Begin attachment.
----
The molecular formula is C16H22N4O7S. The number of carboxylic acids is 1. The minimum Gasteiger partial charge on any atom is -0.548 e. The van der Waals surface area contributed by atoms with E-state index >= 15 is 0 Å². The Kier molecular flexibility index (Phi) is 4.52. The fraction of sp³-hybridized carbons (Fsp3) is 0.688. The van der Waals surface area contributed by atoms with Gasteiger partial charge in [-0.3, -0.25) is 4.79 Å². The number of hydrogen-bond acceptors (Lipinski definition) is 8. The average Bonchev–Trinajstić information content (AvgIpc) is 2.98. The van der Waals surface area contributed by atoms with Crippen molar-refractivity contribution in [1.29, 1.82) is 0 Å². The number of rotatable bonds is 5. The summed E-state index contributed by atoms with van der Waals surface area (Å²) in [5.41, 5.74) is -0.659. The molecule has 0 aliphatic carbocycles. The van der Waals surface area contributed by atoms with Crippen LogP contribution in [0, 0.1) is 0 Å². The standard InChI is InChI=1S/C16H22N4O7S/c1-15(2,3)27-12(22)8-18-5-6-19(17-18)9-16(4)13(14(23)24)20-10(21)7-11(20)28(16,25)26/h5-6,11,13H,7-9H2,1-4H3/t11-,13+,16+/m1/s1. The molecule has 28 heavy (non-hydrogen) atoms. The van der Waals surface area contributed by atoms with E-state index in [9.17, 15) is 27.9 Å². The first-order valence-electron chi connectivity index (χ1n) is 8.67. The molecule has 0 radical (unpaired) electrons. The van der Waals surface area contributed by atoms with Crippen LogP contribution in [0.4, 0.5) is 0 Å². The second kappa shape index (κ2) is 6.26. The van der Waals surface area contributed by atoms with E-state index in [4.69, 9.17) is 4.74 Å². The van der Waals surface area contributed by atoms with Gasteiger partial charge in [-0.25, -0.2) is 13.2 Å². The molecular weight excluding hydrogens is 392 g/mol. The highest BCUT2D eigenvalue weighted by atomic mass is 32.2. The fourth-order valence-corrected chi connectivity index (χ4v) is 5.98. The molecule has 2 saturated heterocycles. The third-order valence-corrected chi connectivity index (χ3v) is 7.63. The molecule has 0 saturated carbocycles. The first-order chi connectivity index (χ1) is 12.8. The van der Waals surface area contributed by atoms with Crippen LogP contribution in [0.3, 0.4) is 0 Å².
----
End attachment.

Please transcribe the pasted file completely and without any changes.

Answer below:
The molecular formula is C16H22N4O7S. The number of carboxylic acids is 1. The minimum Gasteiger partial charge on any atom is -0.548 e. The van der Waals surface area contributed by atoms with E-state index >= 15 is 0 Å². The Kier molecular flexibility index (Phi) is 4.52. The fraction of sp³-hybridized carbons (Fsp3) is 0.688. The van der Waals surface area contributed by atoms with Gasteiger partial charge in [-0.3, -0.25) is 4.79 Å². The number of hydrogen-bond acceptors (Lipinski definition) is 8. The average Bonchev–Trinajstić information content (AvgIpc) is 2.98. The van der Waals surface area contributed by atoms with Crippen molar-refractivity contribution in [1.29, 1.82) is 0 Å². The number of rotatable bonds is 5. The summed E-state index contributed by atoms with van der Waals surface area (Å²) in [5.41, 5.74) is -0.659. The molecule has 0 aliphatic carbocycles. The van der Waals surface area contributed by atoms with Crippen LogP contribution in [0, 0.1) is 0 Å². The standard InChI is InChI=1S/C16H22N4O7S/c1-15(2,3)27-12(22)8-18-5-6-19(17-18)9-16(4)13(14(23)24)20-10(21)7-11(20)28(16,25)26/h5-6,11,13H,7-9H2,1-4H3/t11-,13+,16+/m1/s1. The molecule has 28 heavy (non-hydrogen) atoms. The van der Waals surface area contributed by atoms with E-state index in [9.17, 15) is 27.9 Å². The first-order valence-electron chi connectivity index (χ1n) is 8.67. The molecule has 0 radical (unpaired) electrons. The van der Waals surface area contributed by atoms with Crippen LogP contribution in [0.4, 0.5) is 0 Å². The second kappa shape index (κ2) is 6.26. The van der Waals surface area contributed by atoms with E-state index in [4.69, 9.17) is 4.74 Å². The van der Waals surface area contributed by atoms with Gasteiger partial charge in [-0.25, -0.2) is 13.2 Å². The molecular weight excluding hydrogens is 392 g/mol. The highest BCUT2D eigenvalue weighted by atomic mass is 32.2. The fourth-order valence-corrected chi connectivity index (χ4v) is 5.98. The molecule has 2 saturated heterocycles. The third-order valence-corrected chi connectivity index (χ3v) is 7.63. The molecule has 0 saturated carbocycles. The first-order chi connectivity index (χ1) is 12.8. The van der Waals surface area contributed by atoms with Crippen LogP contribution in [0.3, 0.4) is 0 Å².